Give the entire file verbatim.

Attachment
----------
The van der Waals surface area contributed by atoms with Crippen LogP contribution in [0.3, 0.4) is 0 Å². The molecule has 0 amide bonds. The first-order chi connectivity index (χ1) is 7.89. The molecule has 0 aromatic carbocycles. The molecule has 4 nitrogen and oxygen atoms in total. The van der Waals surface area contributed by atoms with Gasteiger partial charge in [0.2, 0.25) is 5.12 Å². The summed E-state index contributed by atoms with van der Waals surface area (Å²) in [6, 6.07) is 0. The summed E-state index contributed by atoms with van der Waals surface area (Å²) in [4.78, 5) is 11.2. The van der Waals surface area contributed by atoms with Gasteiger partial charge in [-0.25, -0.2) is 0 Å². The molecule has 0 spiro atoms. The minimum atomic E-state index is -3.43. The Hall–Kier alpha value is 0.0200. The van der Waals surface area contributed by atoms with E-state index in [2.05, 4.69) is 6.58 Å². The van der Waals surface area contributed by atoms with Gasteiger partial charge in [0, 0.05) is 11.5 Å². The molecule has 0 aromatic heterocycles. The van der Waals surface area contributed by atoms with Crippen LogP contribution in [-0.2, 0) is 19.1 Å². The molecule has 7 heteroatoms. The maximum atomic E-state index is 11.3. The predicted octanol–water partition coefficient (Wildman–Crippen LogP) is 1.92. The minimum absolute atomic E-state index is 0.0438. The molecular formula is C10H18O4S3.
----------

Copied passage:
The van der Waals surface area contributed by atoms with Crippen LogP contribution in [0.3, 0.4) is 0 Å². The molecule has 0 amide bonds. The first-order chi connectivity index (χ1) is 7.89. The molecule has 0 aromatic carbocycles. The molecule has 4 nitrogen and oxygen atoms in total. The van der Waals surface area contributed by atoms with Gasteiger partial charge in [0.2, 0.25) is 5.12 Å². The summed E-state index contributed by atoms with van der Waals surface area (Å²) in [6, 6.07) is 0. The summed E-state index contributed by atoms with van der Waals surface area (Å²) in [4.78, 5) is 11.2. The van der Waals surface area contributed by atoms with Gasteiger partial charge in [-0.25, -0.2) is 0 Å². The molecule has 0 spiro atoms. The minimum atomic E-state index is -3.43. The Hall–Kier alpha value is 0.0200. The van der Waals surface area contributed by atoms with E-state index in [2.05, 4.69) is 6.58 Å². The van der Waals surface area contributed by atoms with Gasteiger partial charge in [0, 0.05) is 11.5 Å². The molecule has 0 aromatic heterocycles. The van der Waals surface area contributed by atoms with Crippen LogP contribution in [-0.2, 0) is 19.1 Å². The molecule has 7 heteroatoms. The maximum atomic E-state index is 11.3. The predicted octanol–water partition coefficient (Wildman–Crippen LogP) is 1.92. The minimum absolute atomic E-state index is 0.0438. The molecular formula is C10H18O4S3.